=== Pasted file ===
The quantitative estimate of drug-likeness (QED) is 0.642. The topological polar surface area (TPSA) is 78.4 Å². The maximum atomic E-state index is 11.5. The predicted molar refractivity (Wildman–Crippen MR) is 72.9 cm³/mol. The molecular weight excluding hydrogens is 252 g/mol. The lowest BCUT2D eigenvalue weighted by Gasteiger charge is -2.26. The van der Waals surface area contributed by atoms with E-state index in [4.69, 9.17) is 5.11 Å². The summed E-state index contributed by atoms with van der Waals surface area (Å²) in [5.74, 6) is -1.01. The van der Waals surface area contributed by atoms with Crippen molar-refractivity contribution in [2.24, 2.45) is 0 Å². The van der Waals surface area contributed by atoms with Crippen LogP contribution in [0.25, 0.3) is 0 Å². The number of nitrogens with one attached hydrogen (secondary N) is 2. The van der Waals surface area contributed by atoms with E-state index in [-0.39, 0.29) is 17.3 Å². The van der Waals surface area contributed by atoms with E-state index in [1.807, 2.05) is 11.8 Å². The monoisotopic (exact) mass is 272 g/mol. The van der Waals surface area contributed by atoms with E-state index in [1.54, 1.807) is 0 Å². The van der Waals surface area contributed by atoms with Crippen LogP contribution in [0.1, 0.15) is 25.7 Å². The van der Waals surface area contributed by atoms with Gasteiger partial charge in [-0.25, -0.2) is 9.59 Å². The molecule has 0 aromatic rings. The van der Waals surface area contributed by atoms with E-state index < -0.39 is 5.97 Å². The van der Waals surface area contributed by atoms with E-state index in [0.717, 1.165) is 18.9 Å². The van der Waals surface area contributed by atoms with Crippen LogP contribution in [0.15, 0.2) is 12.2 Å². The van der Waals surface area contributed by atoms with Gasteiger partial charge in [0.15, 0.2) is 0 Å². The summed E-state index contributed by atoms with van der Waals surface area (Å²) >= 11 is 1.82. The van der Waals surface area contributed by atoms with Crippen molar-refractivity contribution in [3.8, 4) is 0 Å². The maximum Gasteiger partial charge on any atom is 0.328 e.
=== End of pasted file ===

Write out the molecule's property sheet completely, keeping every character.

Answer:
The quantitative estimate of drug-likeness (QED) is 0.642. The topological polar surface area (TPSA) is 78.4 Å². The maximum atomic E-state index is 11.5. The predicted molar refractivity (Wildman–Crippen MR) is 72.9 cm³/mol. The molecular weight excluding hydrogens is 252 g/mol. The lowest BCUT2D eigenvalue weighted by Gasteiger charge is -2.26. The van der Waals surface area contributed by atoms with E-state index in [4.69, 9.17) is 5.11 Å². The summed E-state index contributed by atoms with van der Waals surface area (Å²) in [5.74, 6) is -1.01. The van der Waals surface area contributed by atoms with Crippen molar-refractivity contribution in [2.24, 2.45) is 0 Å². The van der Waals surface area contributed by atoms with Crippen LogP contribution in [0.25, 0.3) is 0 Å². The number of nitrogens with one attached hydrogen (secondary N) is 2. The van der Waals surface area contributed by atoms with E-state index in [-0.39, 0.29) is 17.3 Å². The van der Waals surface area contributed by atoms with E-state index in [1.807, 2.05) is 11.8 Å². The monoisotopic (exact) mass is 272 g/mol. The van der Waals surface area contributed by atoms with E-state index in [1.54, 1.807) is 0 Å². The van der Waals surface area contributed by atoms with Crippen LogP contribution in [0.1, 0.15) is 25.7 Å². The van der Waals surface area contributed by atoms with Gasteiger partial charge in [-0.25, -0.2) is 9.59 Å². The molecule has 0 aromatic rings. The van der Waals surface area contributed by atoms with E-state index < -0.39 is 5.97 Å². The van der Waals surface area contributed by atoms with E-state index in [0.717, 1.165) is 18.9 Å². The van der Waals surface area contributed by atoms with Crippen LogP contribution in [0.15, 0.2) is 12.2 Å². The van der Waals surface area contributed by atoms with Gasteiger partial charge in [0.15, 0.2) is 0 Å². The summed E-state index contributed by atoms with van der Waals surface area (Å²) >= 11 is 1.82. The van der Waals surface area contributed by atoms with Crippen molar-refractivity contribution in [3.8, 4) is 0 Å². The maximum Gasteiger partial charge on any atom is 0.328 e.